“I’d like to have an argument.” In 1969, “Monty Python’s Flying Circus” quietly debuted on BBC1. The format of the show was a comedy troupe consisting of six men, five English and one American. While the format matched that of the common sketch show of the time, “Flying Circus” also married raunchy humor with political commentary. Furthermore, they made one important change: The sketches did not have to end with a punch line. It allowed for a more flexible structure within the full show, blending skits together and interspersing them with American Terry Gilliam’s cartoons.
Today, “Monty Python” is as funny as when the material originally aired. I was exposed to the sketches at a very early age, perhaps earlier than I should have been. Raised on the “Parrot Sketch” and “Vocational Guidance Counsellor,” I have always been drawn to British comedy and general silliness. My favorite sketch is the “Flying Lesson,” in which Terry Jones wants to become an airplane pilot but accidently goes to Graham Chapman, who tries to teach him how to fly. Python’s generation defined its content, yet did not confine it. Many sketches refer to specific members of Parliament and prominent members of British society of the time, but they are poked fun at in such a way that, even as a modern American, I can enjoy it.
They have a sketch titled “The Philosophers’ Football Match.” Throughout this sketch Michael Palin comments on German philosophers facing off against the Greek philosophers. Near the end, Palin rails off a variety of philosophical German positions as Socrates get a header, propelling the Greeks to victory. These men impacted today’s comedic minds. Judd Apatow, Trey Parker and Matt Stone have all credited “Python” for its influence on their respective styles. Hank Azaria has said that “the Simpsons” is completely based on Python’s structure.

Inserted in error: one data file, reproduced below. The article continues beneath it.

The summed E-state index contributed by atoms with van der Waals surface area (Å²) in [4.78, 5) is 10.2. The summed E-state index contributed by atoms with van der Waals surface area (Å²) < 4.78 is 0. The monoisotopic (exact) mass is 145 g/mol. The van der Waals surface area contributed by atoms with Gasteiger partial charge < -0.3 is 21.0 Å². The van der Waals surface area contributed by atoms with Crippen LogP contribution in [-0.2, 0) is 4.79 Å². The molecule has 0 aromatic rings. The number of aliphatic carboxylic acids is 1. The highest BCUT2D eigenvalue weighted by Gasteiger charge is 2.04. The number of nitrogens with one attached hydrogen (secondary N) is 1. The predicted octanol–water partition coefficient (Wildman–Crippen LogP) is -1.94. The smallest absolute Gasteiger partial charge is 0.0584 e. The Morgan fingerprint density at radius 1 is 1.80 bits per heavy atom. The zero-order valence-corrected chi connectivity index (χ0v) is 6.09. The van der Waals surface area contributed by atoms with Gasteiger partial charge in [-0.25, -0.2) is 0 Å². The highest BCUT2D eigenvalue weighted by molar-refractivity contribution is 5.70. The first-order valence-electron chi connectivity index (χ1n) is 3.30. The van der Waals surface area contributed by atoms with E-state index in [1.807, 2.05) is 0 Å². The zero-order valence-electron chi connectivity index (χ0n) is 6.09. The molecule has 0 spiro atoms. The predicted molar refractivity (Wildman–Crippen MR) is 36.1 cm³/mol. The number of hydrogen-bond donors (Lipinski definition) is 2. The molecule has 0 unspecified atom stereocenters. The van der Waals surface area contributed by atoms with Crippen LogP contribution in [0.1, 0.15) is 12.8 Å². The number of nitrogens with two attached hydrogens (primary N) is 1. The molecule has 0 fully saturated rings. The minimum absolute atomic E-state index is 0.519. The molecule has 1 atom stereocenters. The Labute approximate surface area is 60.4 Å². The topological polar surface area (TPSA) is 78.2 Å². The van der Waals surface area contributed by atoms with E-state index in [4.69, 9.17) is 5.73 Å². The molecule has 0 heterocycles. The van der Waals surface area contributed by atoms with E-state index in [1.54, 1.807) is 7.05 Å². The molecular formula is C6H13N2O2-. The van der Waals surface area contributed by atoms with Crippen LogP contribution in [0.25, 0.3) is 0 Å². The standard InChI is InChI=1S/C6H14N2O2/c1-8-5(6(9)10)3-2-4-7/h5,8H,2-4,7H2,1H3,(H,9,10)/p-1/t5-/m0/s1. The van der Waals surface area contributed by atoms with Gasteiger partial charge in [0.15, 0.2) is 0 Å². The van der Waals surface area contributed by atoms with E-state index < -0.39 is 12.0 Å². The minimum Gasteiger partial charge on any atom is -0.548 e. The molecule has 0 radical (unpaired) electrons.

Furthermore, “Monty Python” still directly affects comedy. This past week, Fordham’s own Mimes and Mummers put on “Spamalot,” the Broadway rendition of Monty Python and the Holy Grail. The tone of the play mirrors that of the television show with controversial and clever humor, and songs such as “You Won’t Succeed on Broadway” and “The Song that Goes Like This.” The latter parodies the very structure of Broadway songs. During another song titled “His Name is Lancelot,” Sir Lancelot discovers he is gay. As the song ends, Lancelot declares to his love Prince Herbert saying, “Just think Herbert. In a thousand years time this will still be controversial.” Mimes did a great job capturing the spirit of Python with beautiful set design, great timing and fantastic actors. Directed by Tim Rozmus, the play included classic lines from both “Holy Grail” and “Flying Circus”.
The “Monty Python” crew now has a final show together titled “Monty Python Live (Mostly): One Down, Five to Go.” This is a live show running 10 performances at the O2 Arena in London. It will be a show highlighting their careers and reenacting some of the show’s greatest material. Regardless of your knowledge of “Monty Python,” now is as good a time as any to open YouTube and look up sketches. If you’ve never seen the show before, sit back, relax and enjoy. They will keep you entertained for hours.